It’s been the biggest story in Boston for months, and now, all of sudden, it’s over. Boston is out of the running for the 2024 Summer Olympics.
If you were a Boston 2024 booster, today started on an ominous note. At a hastily arranged press conference, Boston Mayor Marty Walsh told the US Olympic Committee that, if he had to sign a contract today making Boston liable for cost overruns, our Olympic bid was finished.
“We have met every demand and every challenge, but I cannot commit to putting the taxpayers at risk. If committing to signing a guarantee today is what's required to move forward, then Boston is no longer pursuing the 2024 Olympic and Paralympic games,” said Walsh.
At the time, it wasn’t clear whether Walsh was playing hardball, or the bid was already dead, and Walsh was trying to save face. Either way, the mayor was defiant.
“I will not regret it at all,” said Walsh. “There’s a potential there now regardless of what happens with the Olympics that we could develop Widett Circle into hundreds of millions in tax revenue, and build out another part of our city. Harbor point, Columbia Point, where we potentially could build 6000 units of housing to fall in line with our housing plan.”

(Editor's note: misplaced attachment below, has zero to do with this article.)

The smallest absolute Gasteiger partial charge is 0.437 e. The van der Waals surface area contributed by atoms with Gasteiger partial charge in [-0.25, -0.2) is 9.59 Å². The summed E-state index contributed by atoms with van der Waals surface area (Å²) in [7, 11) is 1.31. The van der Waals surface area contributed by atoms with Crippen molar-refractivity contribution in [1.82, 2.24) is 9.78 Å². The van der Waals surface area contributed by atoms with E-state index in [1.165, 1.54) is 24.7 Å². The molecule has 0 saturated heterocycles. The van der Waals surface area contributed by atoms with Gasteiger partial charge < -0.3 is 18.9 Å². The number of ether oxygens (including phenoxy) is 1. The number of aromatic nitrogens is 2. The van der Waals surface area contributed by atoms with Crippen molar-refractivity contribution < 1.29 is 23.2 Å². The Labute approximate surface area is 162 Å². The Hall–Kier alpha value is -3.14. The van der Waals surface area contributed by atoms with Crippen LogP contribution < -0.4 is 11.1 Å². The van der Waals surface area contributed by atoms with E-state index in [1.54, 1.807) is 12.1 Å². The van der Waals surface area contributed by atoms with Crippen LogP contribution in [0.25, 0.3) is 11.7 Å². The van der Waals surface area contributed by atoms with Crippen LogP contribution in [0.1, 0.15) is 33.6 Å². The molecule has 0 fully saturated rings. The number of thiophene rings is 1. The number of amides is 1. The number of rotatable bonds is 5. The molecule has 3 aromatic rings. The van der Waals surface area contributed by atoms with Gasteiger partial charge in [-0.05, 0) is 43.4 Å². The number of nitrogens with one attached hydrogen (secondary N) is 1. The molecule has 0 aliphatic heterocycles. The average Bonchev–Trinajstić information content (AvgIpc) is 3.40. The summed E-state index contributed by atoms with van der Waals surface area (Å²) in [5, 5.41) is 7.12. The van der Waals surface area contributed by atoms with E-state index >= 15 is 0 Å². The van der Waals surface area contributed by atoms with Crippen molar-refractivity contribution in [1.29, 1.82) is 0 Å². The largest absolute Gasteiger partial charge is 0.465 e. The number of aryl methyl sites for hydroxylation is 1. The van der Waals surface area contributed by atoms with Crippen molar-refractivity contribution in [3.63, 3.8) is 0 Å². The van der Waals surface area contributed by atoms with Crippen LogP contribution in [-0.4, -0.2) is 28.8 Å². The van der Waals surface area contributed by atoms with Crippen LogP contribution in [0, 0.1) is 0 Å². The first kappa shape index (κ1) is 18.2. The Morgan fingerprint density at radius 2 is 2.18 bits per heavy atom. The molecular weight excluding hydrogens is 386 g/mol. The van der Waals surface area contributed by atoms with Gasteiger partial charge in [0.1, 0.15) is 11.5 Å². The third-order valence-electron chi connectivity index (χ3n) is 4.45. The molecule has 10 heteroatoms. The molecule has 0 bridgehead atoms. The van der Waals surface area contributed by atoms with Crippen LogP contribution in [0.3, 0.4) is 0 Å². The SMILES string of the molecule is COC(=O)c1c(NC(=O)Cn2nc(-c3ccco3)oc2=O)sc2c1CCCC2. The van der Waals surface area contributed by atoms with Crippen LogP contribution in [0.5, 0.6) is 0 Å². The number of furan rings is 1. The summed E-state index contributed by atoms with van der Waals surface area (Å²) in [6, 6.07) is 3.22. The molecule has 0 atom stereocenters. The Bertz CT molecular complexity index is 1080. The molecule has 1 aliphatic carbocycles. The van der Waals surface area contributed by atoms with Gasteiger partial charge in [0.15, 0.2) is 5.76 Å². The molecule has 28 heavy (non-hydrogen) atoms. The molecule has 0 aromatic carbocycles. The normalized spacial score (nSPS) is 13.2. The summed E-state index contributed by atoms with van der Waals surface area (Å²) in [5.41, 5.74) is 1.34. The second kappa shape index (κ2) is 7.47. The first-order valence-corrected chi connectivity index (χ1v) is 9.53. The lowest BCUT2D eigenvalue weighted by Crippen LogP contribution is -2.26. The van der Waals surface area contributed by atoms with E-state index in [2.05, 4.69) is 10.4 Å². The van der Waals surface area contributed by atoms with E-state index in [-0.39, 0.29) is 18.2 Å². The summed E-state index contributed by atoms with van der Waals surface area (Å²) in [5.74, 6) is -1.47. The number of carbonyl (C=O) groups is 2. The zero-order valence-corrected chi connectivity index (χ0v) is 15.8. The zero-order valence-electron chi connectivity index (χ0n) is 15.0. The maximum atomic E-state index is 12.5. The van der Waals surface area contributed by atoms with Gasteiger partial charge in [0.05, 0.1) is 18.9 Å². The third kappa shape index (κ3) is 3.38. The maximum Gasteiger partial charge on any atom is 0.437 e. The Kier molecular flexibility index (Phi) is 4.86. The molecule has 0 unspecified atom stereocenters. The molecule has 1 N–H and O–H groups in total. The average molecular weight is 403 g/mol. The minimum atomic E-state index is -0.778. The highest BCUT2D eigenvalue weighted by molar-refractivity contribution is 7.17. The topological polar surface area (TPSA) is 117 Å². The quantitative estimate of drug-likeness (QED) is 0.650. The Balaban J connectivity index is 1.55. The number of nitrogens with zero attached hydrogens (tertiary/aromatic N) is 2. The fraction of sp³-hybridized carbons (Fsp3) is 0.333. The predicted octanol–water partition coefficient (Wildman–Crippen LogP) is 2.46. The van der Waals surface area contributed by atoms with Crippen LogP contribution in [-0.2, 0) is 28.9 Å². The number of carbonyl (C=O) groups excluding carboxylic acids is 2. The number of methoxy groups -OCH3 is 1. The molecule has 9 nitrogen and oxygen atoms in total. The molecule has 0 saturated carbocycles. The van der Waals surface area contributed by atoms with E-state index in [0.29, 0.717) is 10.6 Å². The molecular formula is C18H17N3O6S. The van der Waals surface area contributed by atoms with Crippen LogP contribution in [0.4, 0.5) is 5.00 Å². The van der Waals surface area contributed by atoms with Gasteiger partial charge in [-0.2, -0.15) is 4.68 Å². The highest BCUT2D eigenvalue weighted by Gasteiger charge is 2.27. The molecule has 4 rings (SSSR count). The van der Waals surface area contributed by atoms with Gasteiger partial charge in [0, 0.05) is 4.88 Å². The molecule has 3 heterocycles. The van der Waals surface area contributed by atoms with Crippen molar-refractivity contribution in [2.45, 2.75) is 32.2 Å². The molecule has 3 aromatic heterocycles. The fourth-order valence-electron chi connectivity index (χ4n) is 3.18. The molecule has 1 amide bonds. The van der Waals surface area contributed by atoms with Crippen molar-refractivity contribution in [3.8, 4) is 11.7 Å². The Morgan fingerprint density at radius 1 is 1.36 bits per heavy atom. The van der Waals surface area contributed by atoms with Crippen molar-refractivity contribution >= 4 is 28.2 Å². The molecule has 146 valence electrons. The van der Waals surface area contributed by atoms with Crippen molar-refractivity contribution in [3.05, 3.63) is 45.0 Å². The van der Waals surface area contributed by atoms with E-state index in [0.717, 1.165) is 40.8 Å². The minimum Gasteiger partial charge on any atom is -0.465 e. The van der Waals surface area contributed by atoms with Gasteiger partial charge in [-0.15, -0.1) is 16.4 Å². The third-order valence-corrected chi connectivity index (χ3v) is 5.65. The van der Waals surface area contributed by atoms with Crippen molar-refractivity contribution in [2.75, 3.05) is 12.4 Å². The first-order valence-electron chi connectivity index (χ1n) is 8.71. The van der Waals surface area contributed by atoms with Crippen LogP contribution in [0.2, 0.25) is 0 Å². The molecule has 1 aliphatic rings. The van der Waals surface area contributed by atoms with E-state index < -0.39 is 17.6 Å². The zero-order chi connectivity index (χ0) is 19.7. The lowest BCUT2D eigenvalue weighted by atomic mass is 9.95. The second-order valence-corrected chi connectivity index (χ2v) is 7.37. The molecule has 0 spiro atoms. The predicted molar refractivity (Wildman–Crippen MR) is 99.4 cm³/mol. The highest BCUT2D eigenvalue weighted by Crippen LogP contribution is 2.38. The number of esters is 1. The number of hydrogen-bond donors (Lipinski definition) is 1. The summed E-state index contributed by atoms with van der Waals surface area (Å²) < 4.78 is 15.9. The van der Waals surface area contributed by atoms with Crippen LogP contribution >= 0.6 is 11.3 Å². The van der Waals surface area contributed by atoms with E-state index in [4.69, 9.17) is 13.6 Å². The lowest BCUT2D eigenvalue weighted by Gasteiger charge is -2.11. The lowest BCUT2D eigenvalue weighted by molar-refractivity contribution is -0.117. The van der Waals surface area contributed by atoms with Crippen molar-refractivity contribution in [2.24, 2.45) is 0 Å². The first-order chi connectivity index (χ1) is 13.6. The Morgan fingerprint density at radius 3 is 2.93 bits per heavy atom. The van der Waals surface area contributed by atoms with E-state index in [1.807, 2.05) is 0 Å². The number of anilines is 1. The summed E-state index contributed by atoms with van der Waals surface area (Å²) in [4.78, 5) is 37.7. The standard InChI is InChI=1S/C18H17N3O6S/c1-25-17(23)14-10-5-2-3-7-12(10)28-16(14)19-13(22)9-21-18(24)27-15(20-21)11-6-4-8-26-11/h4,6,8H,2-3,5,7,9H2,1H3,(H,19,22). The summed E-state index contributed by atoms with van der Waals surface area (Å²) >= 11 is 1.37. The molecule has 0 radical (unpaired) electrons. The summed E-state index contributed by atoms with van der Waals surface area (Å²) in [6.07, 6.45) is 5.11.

And then, this afternoon, another press conference left Olympics opponents cheering.
“We’ve been informed that the USOC and Boston 2024 released a joint statement stepping back from the Boston 2024 bid to represent the US,” said Charlie Baker. “And I guess what I would say is, that is certainly their call.”
Like Walsh, he praised Boston 2024 chairman Steve Pagliuca. And like Walsh, he said the bid process had spurred creative thinking about development. But while Walsh dismissed Olympics opponents as, “ten people on Twitter,” Baker was more respectful.
“There’s been a pretty robust conversation about it, and look. I’ve lived here my whole life. One of the things I like about living in Massachusetts is we do have loud policy and political debates on stuff like this.”
One final point to ponder: the USOC didn’t cite Mayor Walsh’s refusal to sign that contract as a deal breaker. Instead, it blamed weak public support, noting that supporters just couldn’t get a majority of Bostonians to back the bid.